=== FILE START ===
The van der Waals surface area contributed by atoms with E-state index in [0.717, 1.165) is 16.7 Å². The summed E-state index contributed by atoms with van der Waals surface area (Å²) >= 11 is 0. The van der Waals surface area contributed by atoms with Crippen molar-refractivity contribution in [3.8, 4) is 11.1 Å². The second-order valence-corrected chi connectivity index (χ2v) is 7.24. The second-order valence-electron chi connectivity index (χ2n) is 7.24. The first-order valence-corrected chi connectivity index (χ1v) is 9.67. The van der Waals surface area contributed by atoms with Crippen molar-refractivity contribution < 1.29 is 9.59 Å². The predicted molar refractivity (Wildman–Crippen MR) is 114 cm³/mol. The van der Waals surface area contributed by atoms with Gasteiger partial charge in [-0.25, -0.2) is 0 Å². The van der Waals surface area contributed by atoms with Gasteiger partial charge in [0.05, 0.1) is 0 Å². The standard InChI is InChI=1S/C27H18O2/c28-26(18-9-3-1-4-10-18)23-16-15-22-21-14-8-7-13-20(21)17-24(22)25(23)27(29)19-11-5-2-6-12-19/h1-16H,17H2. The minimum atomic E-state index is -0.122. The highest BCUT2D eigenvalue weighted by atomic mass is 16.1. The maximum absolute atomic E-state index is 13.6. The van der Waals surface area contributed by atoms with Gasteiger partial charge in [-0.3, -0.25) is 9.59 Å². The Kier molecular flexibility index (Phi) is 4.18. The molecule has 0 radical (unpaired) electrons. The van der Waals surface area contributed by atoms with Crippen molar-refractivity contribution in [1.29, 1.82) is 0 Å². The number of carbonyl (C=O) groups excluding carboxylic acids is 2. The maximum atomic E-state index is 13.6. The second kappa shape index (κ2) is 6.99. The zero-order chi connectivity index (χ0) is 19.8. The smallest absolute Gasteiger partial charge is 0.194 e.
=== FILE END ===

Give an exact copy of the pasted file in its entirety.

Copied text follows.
The van der Waals surface area contributed by atoms with E-state index in [0.717, 1.165) is 16.7 Å². The summed E-state index contributed by atoms with van der Waals surface area (Å²) >= 11 is 0. The van der Waals surface area contributed by atoms with Crippen molar-refractivity contribution in [3.8, 4) is 11.1 Å². The second-order valence-corrected chi connectivity index (χ2v) is 7.24. The second-order valence-electron chi connectivity index (χ2n) is 7.24. The first-order valence-corrected chi connectivity index (χ1v) is 9.67. The van der Waals surface area contributed by atoms with Crippen molar-refractivity contribution < 1.29 is 9.59 Å². The predicted molar refractivity (Wildman–Crippen MR) is 114 cm³/mol. The van der Waals surface area contributed by atoms with Gasteiger partial charge in [-0.25, -0.2) is 0 Å². The van der Waals surface area contributed by atoms with Gasteiger partial charge in [0.05, 0.1) is 0 Å². The standard InChI is InChI=1S/C27H18O2/c28-26(18-9-3-1-4-10-18)23-16-15-22-21-14-8-7-13-20(21)17-24(22)25(23)27(29)19-11-5-2-6-12-19/h1-16H,17H2. The minimum atomic E-state index is -0.122. The highest BCUT2D eigenvalue weighted by atomic mass is 16.1. The maximum absolute atomic E-state index is 13.6. The van der Waals surface area contributed by atoms with Gasteiger partial charge in [-0.3, -0.25) is 9.59 Å². The Kier molecular flexibility index (Phi) is 4.18. The molecule has 0 radical (unpaired) electrons. The van der Waals surface area contributed by atoms with Crippen molar-refractivity contribution in [1.29, 1.82) is 0 Å². The number of carbonyl (C=O) groups excluding carboxylic acids is 2. The maximum atomic E-state index is 13.6. The second kappa shape index (κ2) is 6.99. The zero-order chi connectivity index (χ0) is 19.8. The smallest absolute Gasteiger partial charge is 0.194 e.